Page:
‘Net Sink Credit For Climate Equity’, an idea that aims to give carbon credit to farmers as well as individuals, households, institutions and communities, has been included in the items to be considered for discussion at the 26th United Nations Climate Change Conference of the Parties (COP26) which is scheduled to be held in Glasgow, the U.K., between October 31 and November 12.
“The COP26 presidency has recognised the suggestion” on making carbon credit accessible to entities that are now out of the carbon trading network, according to a spokesman for the Kerala-based start-up Equator Geo, which is registered with Kerala Startup Mission.
K.D. Prasenan, MLA, said on Tuesday that the idea that carbon credit could be accessible to farmers and smaller communities had been well-received by the State government and, as part of the government’s efforts to encourage start-ups, the idea would be presented before the Union government.
The ‘Net Sink Credit’ idea was an ambitious one and could be spread across the country, said Vineeta Hariharan, a national-level policy expert in New Delhi. She said scaling up was needed to spread the idea across India. Trading in carbon credit and monetisation of carbon credit is still at a nascent stage in the country. While there has been significant advances in generation of energy using renewable sources, carbon trading has not picked up momentum. The Net Sink Credit was a good idea that could lead the way, she said.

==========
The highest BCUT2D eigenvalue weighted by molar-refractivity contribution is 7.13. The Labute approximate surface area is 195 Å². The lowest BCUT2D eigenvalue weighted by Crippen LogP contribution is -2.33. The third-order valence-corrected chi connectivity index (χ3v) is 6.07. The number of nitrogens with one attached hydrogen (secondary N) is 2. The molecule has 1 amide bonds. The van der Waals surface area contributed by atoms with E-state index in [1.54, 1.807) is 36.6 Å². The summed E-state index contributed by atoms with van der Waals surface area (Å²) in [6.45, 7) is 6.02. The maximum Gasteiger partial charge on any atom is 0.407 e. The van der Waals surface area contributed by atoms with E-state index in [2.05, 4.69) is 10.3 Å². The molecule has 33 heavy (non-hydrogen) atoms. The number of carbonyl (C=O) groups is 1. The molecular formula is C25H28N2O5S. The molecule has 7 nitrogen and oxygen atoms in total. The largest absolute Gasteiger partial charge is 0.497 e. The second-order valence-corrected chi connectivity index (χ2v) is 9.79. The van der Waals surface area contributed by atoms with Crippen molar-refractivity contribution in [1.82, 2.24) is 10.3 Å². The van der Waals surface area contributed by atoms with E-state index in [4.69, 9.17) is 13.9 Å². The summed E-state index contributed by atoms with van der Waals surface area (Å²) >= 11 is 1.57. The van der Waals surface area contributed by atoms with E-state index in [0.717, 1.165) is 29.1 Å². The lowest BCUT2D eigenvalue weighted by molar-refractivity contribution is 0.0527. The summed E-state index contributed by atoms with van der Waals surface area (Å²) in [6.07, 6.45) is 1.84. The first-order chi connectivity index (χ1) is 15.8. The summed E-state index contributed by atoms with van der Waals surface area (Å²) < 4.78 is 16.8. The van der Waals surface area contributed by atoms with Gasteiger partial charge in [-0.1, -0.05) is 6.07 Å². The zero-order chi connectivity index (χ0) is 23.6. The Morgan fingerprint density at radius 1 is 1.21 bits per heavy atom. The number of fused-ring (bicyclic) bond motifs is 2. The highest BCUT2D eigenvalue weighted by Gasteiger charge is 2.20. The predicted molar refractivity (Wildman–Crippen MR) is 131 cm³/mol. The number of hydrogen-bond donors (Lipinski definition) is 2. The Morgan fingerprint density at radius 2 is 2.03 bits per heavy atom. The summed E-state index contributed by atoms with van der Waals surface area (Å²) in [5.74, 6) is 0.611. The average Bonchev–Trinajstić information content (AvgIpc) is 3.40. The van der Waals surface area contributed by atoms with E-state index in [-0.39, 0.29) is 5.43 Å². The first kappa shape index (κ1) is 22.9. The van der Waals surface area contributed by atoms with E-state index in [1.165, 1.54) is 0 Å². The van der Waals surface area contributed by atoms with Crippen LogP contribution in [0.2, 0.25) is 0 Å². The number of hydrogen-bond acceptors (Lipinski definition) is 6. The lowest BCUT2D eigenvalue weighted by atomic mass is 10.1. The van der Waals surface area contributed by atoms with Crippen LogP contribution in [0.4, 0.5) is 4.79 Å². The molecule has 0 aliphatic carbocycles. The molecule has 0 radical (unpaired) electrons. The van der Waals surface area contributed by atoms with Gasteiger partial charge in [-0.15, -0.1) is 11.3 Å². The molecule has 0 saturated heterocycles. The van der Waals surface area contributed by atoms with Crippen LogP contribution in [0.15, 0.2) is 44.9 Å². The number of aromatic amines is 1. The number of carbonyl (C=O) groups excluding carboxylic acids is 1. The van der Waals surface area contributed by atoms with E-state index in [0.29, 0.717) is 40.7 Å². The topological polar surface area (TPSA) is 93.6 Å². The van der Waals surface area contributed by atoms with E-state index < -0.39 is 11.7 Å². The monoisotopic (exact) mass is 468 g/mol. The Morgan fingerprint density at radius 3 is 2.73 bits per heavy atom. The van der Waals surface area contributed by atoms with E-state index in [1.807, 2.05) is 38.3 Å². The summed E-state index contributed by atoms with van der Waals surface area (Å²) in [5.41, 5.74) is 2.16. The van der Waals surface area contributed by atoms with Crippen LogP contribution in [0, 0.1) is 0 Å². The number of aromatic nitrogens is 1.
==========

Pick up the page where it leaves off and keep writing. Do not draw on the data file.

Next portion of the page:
The spokesman for Equator Geo said a pilot study on net carbon emission by a household at Attappady in Palakkad district revealed that the household carbon emission was about six tonnes a year while carbon sequestration was around 450 tonnes. The household, situated in about a hectare of land, and engaged in farming activities without using chemicals, stands to gain from an active carbon trading market because of its capacity to neutralise carbon emissions.
Carbon emission is calculated on the basis of the energy consumption by an entity. For instance, electricity and cooking gas consumption, use of vehicles or deployment of fertilizers in fields, etc., are considered. Carbon sequestration is calculated on the basis of the plants and trees in a field and the soil types and their capacity to absorb carbon.
The COP26 is expected to finalise the rules for successful implementation of the Paris Agreement on climate change called the ‘Paris Rulebook’. One of the major objectives of the Paris Rulebook was to create a robust system of carbon credits, the spokesman added.